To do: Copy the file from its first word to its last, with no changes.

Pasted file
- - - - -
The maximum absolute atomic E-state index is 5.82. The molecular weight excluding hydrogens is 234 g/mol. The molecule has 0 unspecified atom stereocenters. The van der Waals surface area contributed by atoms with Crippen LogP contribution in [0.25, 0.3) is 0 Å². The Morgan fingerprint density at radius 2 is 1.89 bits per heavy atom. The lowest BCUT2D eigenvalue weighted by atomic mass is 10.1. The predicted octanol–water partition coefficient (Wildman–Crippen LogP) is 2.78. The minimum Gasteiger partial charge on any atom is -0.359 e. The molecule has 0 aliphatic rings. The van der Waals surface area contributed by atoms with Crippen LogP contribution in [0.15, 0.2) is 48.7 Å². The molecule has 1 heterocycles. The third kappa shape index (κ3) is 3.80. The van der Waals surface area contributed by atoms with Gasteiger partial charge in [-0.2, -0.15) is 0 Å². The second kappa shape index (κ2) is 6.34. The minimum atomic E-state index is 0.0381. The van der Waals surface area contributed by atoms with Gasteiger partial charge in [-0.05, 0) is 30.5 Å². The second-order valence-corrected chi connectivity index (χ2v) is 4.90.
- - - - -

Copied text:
The maximum absolute atomic E-state index is 5.82. The molecular weight excluding hydrogens is 234 g/mol. The molecule has 0 unspecified atom stereocenters. The van der Waals surface area contributed by atoms with Crippen LogP contribution in [0.25, 0.3) is 0 Å². The Morgan fingerprint density at radius 2 is 1.89 bits per heavy atom. The lowest BCUT2D eigenvalue weighted by atomic mass is 10.1. The predicted octanol–water partition coefficient (Wildman–Crippen LogP) is 2.78. The minimum Gasteiger partial charge on any atom is -0.359 e. The molecule has 0 aliphatic rings. The van der Waals surface area contributed by atoms with Crippen LogP contribution in [0.15, 0.2) is 48.7 Å². The molecule has 1 heterocycles. The third kappa shape index (κ3) is 3.80. The van der Waals surface area contributed by atoms with Gasteiger partial charge in [-0.2, -0.15) is 0 Å². The second kappa shape index (κ2) is 6.34. The minimum atomic E-state index is 0.0381. The van der Waals surface area contributed by atoms with Gasteiger partial charge in [-0.05, 0) is 30.5 Å². The second-order valence-corrected chi connectivity index (χ2v) is 4.90.